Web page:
"I felt my house had been invaded by barbarism," he said.

As the author of a book about football violence, Murad expressed concern about a repeat once fans from around the world descend on Brazil for the month-long championship.

"Tourists could be at risk," he warned, although President Dilma Rousseff insists the government will crack down hard on trouble makers.

Although the focus is on Brazil in the run-up to the World Cup, it is the Argentine capital that is widely regarded as the main focal point of South American football violence.

There, hooligans have gained influence at the heart of the game.

The "barras bravas" from Buenos Aires outfits Boca Juniors and River Plate have become small businesses in their own right, generating revenue through, for example, ticket and club merchandise sales.

An investigation by Argentinian broadcaster C5N found that River Plate's "barra bravas" rake in more than $1 million a year at the club's Monumental stadium.

Argentina has tried to crack down by jailing some ringleaders for orchestrating violence at stadiums, as well as for extortion and drug trafficking.

But that hasn't stemmed their influence both at home and abroad.

Paraguayan sociologist Alberto Candia noted that "Boca Juniors fans exert great influence and pressure" on Paraguayan side Olimpia, which has begun adopting similar methods.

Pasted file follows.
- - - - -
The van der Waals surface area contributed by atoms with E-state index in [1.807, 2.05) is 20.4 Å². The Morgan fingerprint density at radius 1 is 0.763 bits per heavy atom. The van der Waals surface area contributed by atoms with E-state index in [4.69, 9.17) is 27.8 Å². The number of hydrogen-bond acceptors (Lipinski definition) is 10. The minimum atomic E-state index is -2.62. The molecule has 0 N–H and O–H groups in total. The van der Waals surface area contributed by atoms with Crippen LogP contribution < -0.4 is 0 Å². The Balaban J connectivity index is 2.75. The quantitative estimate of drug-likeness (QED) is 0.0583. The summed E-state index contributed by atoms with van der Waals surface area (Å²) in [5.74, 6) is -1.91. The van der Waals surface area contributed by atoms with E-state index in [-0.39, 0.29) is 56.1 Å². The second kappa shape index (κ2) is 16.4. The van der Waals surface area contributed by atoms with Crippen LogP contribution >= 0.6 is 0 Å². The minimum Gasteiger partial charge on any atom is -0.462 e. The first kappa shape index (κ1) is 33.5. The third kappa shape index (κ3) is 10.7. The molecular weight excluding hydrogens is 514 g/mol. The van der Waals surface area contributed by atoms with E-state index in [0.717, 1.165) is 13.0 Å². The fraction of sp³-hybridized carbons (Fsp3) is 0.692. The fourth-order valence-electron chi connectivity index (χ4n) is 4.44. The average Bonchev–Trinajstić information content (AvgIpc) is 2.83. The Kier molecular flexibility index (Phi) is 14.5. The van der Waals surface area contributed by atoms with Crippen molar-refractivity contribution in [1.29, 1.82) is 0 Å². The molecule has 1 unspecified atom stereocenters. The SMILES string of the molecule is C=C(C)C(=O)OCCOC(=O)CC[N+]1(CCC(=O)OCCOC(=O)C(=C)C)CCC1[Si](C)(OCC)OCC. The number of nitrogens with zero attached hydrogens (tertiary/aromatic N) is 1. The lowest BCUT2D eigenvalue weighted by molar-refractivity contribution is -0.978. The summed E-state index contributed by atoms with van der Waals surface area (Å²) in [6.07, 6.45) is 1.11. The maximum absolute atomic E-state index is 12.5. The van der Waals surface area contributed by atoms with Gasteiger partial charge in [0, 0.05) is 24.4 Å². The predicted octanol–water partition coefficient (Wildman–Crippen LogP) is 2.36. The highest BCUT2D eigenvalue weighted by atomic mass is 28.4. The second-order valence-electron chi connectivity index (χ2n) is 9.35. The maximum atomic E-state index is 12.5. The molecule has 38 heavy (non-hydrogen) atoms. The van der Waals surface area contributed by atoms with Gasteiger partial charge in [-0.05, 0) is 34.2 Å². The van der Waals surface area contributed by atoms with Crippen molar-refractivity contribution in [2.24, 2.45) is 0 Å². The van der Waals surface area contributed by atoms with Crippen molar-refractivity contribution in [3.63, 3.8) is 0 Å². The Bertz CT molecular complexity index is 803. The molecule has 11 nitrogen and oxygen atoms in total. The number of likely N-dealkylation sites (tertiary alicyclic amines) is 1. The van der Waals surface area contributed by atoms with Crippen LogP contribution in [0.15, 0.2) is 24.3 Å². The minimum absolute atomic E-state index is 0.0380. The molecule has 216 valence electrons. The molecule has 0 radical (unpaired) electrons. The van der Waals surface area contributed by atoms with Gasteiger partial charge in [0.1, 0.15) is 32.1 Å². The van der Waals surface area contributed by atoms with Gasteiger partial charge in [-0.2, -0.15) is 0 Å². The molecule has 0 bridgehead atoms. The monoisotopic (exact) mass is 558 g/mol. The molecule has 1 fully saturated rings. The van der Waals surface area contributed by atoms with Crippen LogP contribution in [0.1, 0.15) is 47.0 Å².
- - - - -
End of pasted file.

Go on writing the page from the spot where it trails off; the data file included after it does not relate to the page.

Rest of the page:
"Management paid for away trips. Financial incentives, free tickets and trips helped the (Olimpia) barras to grow quickly in number, generally under the control of unemployed people on society's fringes," Candia said.

Ecuador Football Federation official Jose Vinueza told AFP the Argentine hooligans also exert influence on his country.

"We have evidence many Ecuadoran barras are especially linked to the Argentines," Vinueza said.

Source: AFP
Advertisement

Advertisement
News A-Z
A B C D E F G H I J K L M N O P Q R S T U V W X Y Z
What's New on Medindia
Prevent Hacking of Medical Devices: FDA Sounds Alarm
Black Water: Benefits and Uses
World Hypertension Day 2022 - Measure Blood Pressure Accurately, Control It, Live Longer!
View all
News Archive
Date
Category
Advertisement
News Category

Medindia Newsletters Subscribe to our Free Newsletters!
Terms & Conditions and Privacy Policy.

Most Popular on Medindia

The Essence of Yoga Find a Doctor Daily Calorie Requirements Pregnancy Confirmation Calculator Drug - Food Interactions Drug Interaction Checker Hearing Loss Calculator Indian Medical Journals Sanatogen Blood Pressure Calculator

Disclaimer - All information and content on this site are for information and educational purposes only. The information should not be used for either diagnosis or treatment or both for any health related problem or disease. Always seek the advice of a qualified physician for medical diagnosis and treatment. Full Disclaimer

© All Rights Reserved 1997 - 2022

This site uses cookies to deliver our services. By using our site, you acknowledge that you have read and understand our Cookie Policy, Privacy Policy, and our Terms of Use